In Nature this week, researchers from Harvard’s Microrobotics Lab, led by Professor Robert J. Wood, are presenting a four-winged version of their RoboBee platform. They are calling this version RoboBee X-Wing, and it’s capable of untethered flight thanks to solar cells and a light source that would put high noon(s) on Tatooine to shame.

Harnessing the Public’s Smartphones to Track Drones

Post Syndicated from Michelle Hampson original https://spectrum.ieee.org/tech-talk/robotics/drones/harnessing-the-publics-smartphones-to-track-drones

This proposed crowdsensing approach for tracking drones allows participants to make some side cash

Journal Watch report logo, link to report landing page

Because they’re so useful for so many things, drones will undoubtedly become a more common sight in the next few years. And as the number of drones in the sky increases, the need to track these mini-flying machines as they move from one spot to another will become more important.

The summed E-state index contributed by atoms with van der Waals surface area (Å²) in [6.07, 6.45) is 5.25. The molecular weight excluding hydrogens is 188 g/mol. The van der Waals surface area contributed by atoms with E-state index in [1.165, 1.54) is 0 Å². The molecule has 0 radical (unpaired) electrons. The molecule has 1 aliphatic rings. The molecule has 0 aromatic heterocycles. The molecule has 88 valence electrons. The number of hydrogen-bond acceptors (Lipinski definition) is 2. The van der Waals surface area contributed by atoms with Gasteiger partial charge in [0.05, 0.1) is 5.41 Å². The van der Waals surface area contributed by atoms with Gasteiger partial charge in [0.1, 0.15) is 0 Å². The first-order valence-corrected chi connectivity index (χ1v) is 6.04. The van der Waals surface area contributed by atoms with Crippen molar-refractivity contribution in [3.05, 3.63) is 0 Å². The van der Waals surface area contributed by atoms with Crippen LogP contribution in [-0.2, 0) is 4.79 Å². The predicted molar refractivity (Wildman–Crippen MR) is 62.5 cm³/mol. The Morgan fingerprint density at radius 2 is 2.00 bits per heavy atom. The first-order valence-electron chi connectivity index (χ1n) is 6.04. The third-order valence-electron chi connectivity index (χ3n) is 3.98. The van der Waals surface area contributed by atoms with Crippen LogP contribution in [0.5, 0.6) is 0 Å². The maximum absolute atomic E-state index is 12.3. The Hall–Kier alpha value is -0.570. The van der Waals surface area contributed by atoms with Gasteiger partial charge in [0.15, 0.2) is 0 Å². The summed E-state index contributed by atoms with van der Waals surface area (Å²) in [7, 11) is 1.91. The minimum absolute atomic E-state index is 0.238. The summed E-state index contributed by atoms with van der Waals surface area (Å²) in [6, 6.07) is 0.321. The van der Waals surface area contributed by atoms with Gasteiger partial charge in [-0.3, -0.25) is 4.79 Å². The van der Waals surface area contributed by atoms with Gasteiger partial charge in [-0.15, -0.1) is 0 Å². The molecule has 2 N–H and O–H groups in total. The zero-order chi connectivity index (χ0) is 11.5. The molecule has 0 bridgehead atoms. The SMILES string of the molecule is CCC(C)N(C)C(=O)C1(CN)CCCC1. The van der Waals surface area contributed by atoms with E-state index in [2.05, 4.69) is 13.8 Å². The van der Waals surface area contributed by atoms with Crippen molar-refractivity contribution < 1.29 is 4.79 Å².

In a recent study in IEEE Transactions on Mobile Computing, a team of scientists in China proposed an intriguing way to track unfamiliar drones through crowdsensing. Their approach leverages participants’ smartphones to detect the Wi-Fi signals of drones.

Tracking drones would be especially helpful in situations where the devices were being used for ill-intentioned purposes, such as for peeping in at someone or to transport illegal substances. But as Zhiguo Shi of Zhejiang University notes, “Detecting drones, especially in urban environments, is not easy. Traditional approaches are of huge cost, since the corresponding equipment, such as radars, cameras, and microphone arrays, are very expensive.”

His team sought to find a cheaper method. They realized that most drones use Wi-Fi technology to communicate with ground control stations. At the same time, virtually all smartphones can detect Wi-Fi signals and phones are abundant, especially in urban settings.